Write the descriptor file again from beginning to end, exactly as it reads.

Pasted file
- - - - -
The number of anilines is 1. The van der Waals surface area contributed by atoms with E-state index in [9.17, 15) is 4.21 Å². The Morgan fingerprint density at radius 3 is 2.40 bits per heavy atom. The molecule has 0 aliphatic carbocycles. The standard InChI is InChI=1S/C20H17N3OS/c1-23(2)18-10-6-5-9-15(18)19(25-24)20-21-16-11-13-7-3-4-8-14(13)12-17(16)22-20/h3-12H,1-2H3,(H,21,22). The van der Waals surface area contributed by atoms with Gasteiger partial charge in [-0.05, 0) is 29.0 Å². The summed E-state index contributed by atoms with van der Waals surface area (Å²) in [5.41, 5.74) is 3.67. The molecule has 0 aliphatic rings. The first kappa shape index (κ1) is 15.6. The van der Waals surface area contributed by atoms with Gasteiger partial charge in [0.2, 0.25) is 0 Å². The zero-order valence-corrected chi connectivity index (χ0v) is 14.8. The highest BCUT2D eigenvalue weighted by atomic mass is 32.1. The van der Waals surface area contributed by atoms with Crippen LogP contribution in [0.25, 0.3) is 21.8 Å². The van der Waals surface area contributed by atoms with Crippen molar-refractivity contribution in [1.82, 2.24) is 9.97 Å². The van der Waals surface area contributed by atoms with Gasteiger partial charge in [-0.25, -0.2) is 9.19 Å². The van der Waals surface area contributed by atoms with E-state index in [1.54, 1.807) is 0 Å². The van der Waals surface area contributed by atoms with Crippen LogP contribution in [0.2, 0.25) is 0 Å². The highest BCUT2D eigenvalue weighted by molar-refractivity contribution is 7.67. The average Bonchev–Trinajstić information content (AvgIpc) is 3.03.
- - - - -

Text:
The number of anilines is 1. The van der Waals surface area contributed by atoms with E-state index in [9.17, 15) is 4.21 Å². The Morgan fingerprint density at radius 3 is 2.40 bits per heavy atom. The molecule has 0 aliphatic carbocycles. The standard InChI is InChI=1S/C20H17N3OS/c1-23(2)18-10-6-5-9-15(18)19(25-24)20-21-16-11-13-7-3-4-8-14(13)12-17(16)22-20/h3-12H,1-2H3,(H,21,22). The van der Waals surface area contributed by atoms with Gasteiger partial charge in [-0.05, 0) is 29.0 Å². The summed E-state index contributed by atoms with van der Waals surface area (Å²) in [5.41, 5.74) is 3.67. The molecule has 0 aliphatic rings. The first kappa shape index (κ1) is 15.6. The van der Waals surface area contributed by atoms with Gasteiger partial charge in [0.2, 0.25) is 0 Å². The zero-order valence-corrected chi connectivity index (χ0v) is 14.8. The highest BCUT2D eigenvalue weighted by atomic mass is 32.1. The van der Waals surface area contributed by atoms with Crippen LogP contribution in [0.25, 0.3) is 21.8 Å². The van der Waals surface area contributed by atoms with Crippen molar-refractivity contribution in [1.82, 2.24) is 9.97 Å². The van der Waals surface area contributed by atoms with Gasteiger partial charge in [-0.25, -0.2) is 9.19 Å². The van der Waals surface area contributed by atoms with E-state index in [1.54, 1.807) is 0 Å². The van der Waals surface area contributed by atoms with Crippen LogP contribution in [0.2, 0.25) is 0 Å². The highest BCUT2D eigenvalue weighted by molar-refractivity contribution is 7.67. The average Bonchev–Trinajstić information content (AvgIpc) is 3.03.